At a time when medical professionals are putting their lives at risk, tens of thousands of doctors in the United States are taking large pay cuts.
And even as some parts of the US are talking of desperate shortages in nursing staff, elsewhere in the country many nurses are being told to stay at home without pay.
That is because American healthcare companies are looking to cut costs as they struggle to generate revenue during the coronavirus crisis.
“Nurses are being called heroes,” Mariya Buxton says, clearly upset. “But I just really don’t feel like a hero right now because I’m not doing my part.”
Ms. Buxton is a pediatric nurse in St Paul, Minnesota, but has been asked to stay at home.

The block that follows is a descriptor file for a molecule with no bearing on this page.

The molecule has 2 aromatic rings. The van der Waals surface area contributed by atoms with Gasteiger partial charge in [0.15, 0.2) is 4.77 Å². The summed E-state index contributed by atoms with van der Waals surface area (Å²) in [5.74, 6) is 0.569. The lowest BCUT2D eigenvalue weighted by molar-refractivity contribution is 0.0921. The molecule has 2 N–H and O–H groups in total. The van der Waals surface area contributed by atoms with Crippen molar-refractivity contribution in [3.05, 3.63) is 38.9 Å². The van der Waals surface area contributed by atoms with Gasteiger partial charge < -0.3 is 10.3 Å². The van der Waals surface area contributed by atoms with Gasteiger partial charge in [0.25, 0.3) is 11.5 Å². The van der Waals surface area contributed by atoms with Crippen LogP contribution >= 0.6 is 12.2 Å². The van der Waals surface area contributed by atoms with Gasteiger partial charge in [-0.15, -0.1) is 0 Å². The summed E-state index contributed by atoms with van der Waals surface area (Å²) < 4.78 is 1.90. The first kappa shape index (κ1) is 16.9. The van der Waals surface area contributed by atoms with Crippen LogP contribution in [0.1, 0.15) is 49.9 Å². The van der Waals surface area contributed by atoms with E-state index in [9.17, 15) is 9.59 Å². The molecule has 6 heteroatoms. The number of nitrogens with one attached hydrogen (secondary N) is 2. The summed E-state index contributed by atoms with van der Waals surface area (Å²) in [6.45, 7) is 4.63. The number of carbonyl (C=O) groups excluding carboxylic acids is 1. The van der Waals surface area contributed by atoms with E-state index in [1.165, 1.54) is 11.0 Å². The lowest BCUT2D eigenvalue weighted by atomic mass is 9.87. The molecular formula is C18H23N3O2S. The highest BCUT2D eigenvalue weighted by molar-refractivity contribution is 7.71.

At the unit at which Ms. Buxton worked, and at hospitals across most of the country, medical procedures that are not deemed to be urgent have been stopped. That has meant a massive loss of income.
“People would always say to me, being a nurse you’ll never have to worry about having a job. And here I am, newly 40 years old and unemployed for the first time since I started working,” she says.
Although she is supportive of the measures taken to curb the spread of the virus, Ms Buxton worries that the longer hospitals cannot perform regular medical procedures, the more nurses that will find themselves in the same position as her.
And revenue generation for hospitals has not just been affected by bans on elective surgery.
“I was scheduled to work 120 hours for the month of April. But about halfway through March, I looked at the schedule and all of my hours had been cut,” says Dr. Shaina Parks.
“I didn’t receive a phone call or an email or anything. They were just gone. It was an extremely uncomfortable feeling,” she says.
Dr. Parks is a specialist in emergency medicine based in Michigan, but who works at hospitals in Ohio and Oklahoma.